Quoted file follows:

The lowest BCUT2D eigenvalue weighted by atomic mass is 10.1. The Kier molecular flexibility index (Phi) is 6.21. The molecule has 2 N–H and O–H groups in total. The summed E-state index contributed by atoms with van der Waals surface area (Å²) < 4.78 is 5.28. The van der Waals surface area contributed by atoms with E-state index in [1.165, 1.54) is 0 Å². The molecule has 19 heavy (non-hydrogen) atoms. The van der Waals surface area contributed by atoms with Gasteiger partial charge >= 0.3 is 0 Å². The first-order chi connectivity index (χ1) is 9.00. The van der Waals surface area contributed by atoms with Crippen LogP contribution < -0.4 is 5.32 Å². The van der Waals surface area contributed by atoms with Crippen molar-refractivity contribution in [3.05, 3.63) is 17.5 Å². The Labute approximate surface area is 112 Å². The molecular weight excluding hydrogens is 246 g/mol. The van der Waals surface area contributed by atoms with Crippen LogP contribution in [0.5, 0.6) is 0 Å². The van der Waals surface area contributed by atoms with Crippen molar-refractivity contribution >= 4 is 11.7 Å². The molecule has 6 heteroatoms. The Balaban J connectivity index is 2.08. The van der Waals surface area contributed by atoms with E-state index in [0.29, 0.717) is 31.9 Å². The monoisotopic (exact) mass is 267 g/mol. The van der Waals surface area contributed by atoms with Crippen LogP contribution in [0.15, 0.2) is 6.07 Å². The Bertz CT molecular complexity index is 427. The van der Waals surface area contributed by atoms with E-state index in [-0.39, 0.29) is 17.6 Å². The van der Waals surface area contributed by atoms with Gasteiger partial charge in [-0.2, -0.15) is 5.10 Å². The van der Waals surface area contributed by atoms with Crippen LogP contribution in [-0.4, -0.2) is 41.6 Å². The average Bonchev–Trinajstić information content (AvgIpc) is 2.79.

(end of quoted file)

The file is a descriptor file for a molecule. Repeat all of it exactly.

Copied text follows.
The lowest BCUT2D eigenvalue weighted by atomic mass is 10.1. The Kier molecular flexibility index (Phi) is 6.21. The molecule has 2 N–H and O–H groups in total. The summed E-state index contributed by atoms with van der Waals surface area (Å²) < 4.78 is 5.28. The van der Waals surface area contributed by atoms with E-state index in [1.165, 1.54) is 0 Å². The molecule has 19 heavy (non-hydrogen) atoms. The van der Waals surface area contributed by atoms with Gasteiger partial charge >= 0.3 is 0 Å². The first-order chi connectivity index (χ1) is 9.00. The van der Waals surface area contributed by atoms with Crippen LogP contribution < -0.4 is 5.32 Å². The van der Waals surface area contributed by atoms with Crippen molar-refractivity contribution in [3.05, 3.63) is 17.5 Å². The Labute approximate surface area is 112 Å². The molecular weight excluding hydrogens is 246 g/mol. The van der Waals surface area contributed by atoms with Crippen LogP contribution in [0.5, 0.6) is 0 Å². The van der Waals surface area contributed by atoms with Crippen molar-refractivity contribution >= 4 is 11.7 Å². The molecule has 6 heteroatoms. The Balaban J connectivity index is 2.08. The van der Waals surface area contributed by atoms with E-state index in [0.29, 0.717) is 31.9 Å². The monoisotopic (exact) mass is 267 g/mol. The van der Waals surface area contributed by atoms with Crippen LogP contribution in [0.15, 0.2) is 6.07 Å². The Bertz CT molecular complexity index is 427. The van der Waals surface area contributed by atoms with E-state index in [-0.39, 0.29) is 17.6 Å². The van der Waals surface area contributed by atoms with Gasteiger partial charge in [-0.2, -0.15) is 5.10 Å². The van der Waals surface area contributed by atoms with Crippen LogP contribution in [-0.4, -0.2) is 41.6 Å². The average Bonchev–Trinajstić information content (AvgIpc) is 2.79.